From the Scarborough Bluffs to the Etobicoke Lakeshore, our city boasts beautiful views of Lake Ontario. Not only has TEA worked in the past to make sure we had Blue Flag swimmable beaches, we regularly engage in efforts at City Hall to prevent pollution from entering Lake Ontario.
Toronto’s drinking water source is Lake Ontario and we need to do more to protect it. Every day, Toronto’s homes and businesses flush polluted water down the drain.
This wastewater is contaminated with much more than just bacteria from human waste. Pharmaceuticals, harsh cleaning products and other household hazardous waste is often dumped down the drains. Many of Toronto’s businesses and institutions dispose of chemicals through the sewer system such as industrial strength cleaning products and degreasers, heavy metals, and much more.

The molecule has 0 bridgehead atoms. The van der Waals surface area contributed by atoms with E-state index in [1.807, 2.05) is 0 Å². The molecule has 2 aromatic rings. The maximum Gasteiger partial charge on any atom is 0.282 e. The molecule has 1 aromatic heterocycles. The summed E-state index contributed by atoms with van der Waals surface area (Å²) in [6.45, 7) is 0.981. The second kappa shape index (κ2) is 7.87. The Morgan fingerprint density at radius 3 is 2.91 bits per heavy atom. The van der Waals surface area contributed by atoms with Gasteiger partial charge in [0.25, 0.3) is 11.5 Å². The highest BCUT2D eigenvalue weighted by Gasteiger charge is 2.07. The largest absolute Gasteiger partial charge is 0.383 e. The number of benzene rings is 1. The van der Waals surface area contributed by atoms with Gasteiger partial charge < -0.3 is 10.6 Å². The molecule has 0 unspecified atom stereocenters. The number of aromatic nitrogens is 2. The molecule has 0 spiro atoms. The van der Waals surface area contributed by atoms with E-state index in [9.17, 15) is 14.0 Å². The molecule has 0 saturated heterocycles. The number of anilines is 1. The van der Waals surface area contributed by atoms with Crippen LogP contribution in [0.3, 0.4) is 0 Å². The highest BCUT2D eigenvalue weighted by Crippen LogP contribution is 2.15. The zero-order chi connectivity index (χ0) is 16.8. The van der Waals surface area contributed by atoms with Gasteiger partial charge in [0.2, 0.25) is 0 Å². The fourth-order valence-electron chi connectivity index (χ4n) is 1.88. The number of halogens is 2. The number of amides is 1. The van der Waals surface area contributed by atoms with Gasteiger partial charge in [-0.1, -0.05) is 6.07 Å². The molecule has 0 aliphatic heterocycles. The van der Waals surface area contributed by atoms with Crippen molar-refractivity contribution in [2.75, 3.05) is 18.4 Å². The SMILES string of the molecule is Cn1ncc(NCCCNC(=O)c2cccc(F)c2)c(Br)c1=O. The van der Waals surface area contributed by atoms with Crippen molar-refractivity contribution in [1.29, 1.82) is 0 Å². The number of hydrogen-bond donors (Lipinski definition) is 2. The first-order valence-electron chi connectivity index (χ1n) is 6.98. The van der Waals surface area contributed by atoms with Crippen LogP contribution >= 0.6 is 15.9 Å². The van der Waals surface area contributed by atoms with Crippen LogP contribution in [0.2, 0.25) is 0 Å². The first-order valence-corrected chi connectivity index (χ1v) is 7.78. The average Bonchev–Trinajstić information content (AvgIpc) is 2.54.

Even though Toronto Water can remove some of the contaminants when they treat the wastewater at their four treatment plants, many toxic chemicals are released into Lake Ontario. In 2011, these plants released over 7 tonnes of Cadmium, Mercury, Lead and Nickel into the lake.
TEA plays an important role in monitoring existing policies, such as the Sewers By-law, to ensure that water polluters are being held accountable.
In 2014-2015, we are focusing our attention on strengthening the Pollution Prevention Plan requirements of Toronto’s Sewers By-law and adding new substances of concern to the list of chemicals Toronto Water monitors and manages.
We are also a member of the Health Impact Assessment Stakeholder Group for the Highland Creek Treatment Plant, which is reviewing technology options to replace their old polluting incinerators in Scarborough.
Read Water Pollution blog posts here.